Just about everyone has had an experience when they’ve been so worried or anxious that they’ve felt sick to their stomach. We describe nervousness as feeling like we have butterflies in our stomachs, and emotionally traumatic events are often called “gut-wrenching” for the way they feel. These feelings are universal, yet we don’t always pay attention to them. Sure, we can chalk them up to our emotions, but we never stop to think about the connection that our brains have to our stomachs.
As it turns out, the connection between our brains and our stomachs is much stronger than you might know. It’s not hard to understand how the thought of eating releases digestive juices in your stomach even when there is no food there, but that connection works both ways. A troubled digestive system can send signals to the brain, which means that your upset stomach could be a symptom of your anxiety or the cause of it.
If you’ve been having gastrointestinal problems that have no apparent physical cause, they might very well be caused by a mental health issue. If this is the case, simply addressing your gastrointestinal issues won’t be enough to cure what is bothering you. You need to take a look at your mental health if you really want relief from a perpetually upset stomach.
What to Do When You Worry Yourself Sick
The best way to determine if your gastrointestinal problems are being caused by stress or anxiety is to pay attention to your symptoms as they arise. If they coincide with some of the physical, behavioral and emotional symptoms of severe stress and anxiety, your problems are quite literally all in your head. Some of the physical symptoms of stress and anxiety include stiffness in your muscles, difficulty sleeping, and slight tremors. Some of the behavioral symptoms include increased procrastination, grinding your teeth, being quick to anger, and feeling depressed. If you notice some of these symptoms when your stomach problems are at their worst, you should seek help for your mental state while you try to ease your upset stomach.
When Your Stomach Makes You Nervous
Of course, it is also entirely possible that your stomach problems are causing your anxiety and depression instead of the other way around. For example, many people who suffer from irritable bowel syndrome or IBS often live with depression or anxiety. They may technically have little reason to be anxious, but they feel that way because of their IBS and the symptoms it causes. Part of the reason for this is because of the close connection between the digestive and nervous systems via the vagus nerve, but it can also be attributed to your gut flora, or the bacteria that is naturally found within your stomach and intestinal tract. This bacteria influences the levels of serotonin and dopamine in your body. In fact, over 90 percent of your body’s serotonin is in your gut. Not only is serotonin important to gastrointestinal motility, but it also greatly influences your mood. Higher levels of serotonin lead to a feeling of happiness and well-being, while lower levels of serotonin can lead to depression and all that is associated with it.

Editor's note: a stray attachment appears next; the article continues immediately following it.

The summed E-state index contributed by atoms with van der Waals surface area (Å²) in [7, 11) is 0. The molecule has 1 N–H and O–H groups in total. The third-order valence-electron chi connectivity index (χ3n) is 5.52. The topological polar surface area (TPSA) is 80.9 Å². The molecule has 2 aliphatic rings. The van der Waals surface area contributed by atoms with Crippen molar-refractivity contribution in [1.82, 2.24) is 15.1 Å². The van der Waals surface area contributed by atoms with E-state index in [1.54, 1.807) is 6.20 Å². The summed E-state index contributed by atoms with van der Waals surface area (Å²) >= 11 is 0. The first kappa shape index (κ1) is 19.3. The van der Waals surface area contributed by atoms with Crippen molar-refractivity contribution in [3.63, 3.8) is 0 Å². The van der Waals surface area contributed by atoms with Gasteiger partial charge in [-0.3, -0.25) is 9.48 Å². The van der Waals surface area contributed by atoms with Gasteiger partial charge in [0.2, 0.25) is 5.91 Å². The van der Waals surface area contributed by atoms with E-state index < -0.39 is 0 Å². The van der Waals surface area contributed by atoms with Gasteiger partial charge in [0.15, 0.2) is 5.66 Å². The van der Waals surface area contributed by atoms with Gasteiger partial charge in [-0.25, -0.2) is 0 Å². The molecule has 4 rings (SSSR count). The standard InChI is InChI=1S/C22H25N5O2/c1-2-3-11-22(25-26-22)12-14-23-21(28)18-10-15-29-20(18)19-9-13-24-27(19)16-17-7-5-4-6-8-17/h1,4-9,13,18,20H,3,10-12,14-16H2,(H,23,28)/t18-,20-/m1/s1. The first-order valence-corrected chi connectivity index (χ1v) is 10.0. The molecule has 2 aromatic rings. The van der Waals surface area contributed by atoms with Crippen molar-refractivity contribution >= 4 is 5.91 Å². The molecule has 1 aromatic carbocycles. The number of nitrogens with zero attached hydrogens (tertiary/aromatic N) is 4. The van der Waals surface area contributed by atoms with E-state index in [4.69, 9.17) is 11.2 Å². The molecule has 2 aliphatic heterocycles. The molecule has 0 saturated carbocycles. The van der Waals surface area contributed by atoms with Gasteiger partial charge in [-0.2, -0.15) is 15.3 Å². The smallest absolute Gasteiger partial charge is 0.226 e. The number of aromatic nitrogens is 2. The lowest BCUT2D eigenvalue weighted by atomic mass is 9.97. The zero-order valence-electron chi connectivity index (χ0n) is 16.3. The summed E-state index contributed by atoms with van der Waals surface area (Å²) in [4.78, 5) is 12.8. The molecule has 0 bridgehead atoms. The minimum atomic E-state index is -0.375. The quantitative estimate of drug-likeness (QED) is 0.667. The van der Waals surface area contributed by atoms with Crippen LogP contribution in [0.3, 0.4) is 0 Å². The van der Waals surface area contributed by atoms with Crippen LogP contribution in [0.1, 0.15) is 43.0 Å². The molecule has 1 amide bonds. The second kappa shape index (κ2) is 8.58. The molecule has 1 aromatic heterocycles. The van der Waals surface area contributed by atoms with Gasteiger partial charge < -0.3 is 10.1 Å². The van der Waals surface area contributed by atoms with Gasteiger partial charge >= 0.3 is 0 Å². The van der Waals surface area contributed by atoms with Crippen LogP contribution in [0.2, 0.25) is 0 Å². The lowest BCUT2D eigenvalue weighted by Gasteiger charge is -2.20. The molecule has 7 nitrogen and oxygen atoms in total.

The bacteria in your gut is far from the only factor that can influence your mood, but it is clear that it can be a factor. Unfortunately, those who have poor diets or documented gastrointestinal problems may not have the healthy levels of this flora. This is also part of the reason why those with poor diets often feel depressed and have little energy, and those who eat well are generally in a better mood. A lack of healthy gut flora can often be reversed through changes in diets.
A lack of healthy gut flora can often be reversed through changes in diets. If you believe that a lack of gut flora is the cause of your bad mood, speak to your doctor about improving your diet. Adding more fruits and vegetables is always a great way to improve your gut flora along with your mood, and so is eating more fermented foods such as yogurt and kefir. These fermented foods are great sources of probiotics, so they may improve your digestive health along with your mental state. If you don’t like the idea of eating lots of yogurt for breakfast, you can also get plenty of probiotics through supplements such as Floratrex. As always, ask your doctor for advice before consuming any supplements. They are safe and can be purchased over the counter, but it’s always better to be safe than sorry when it comes to your health.
Mental health is always a difficult subject to discuss, especially since no two people are alike. What works for one person’s depression or anxiety won’t do anything for someone else. There is obviously a strong connection between the digestive and nervous systems, but never assume that your stomach and mental issues are always connected. Always keep your doctor informed of your health before you make too many drastic changes to your life.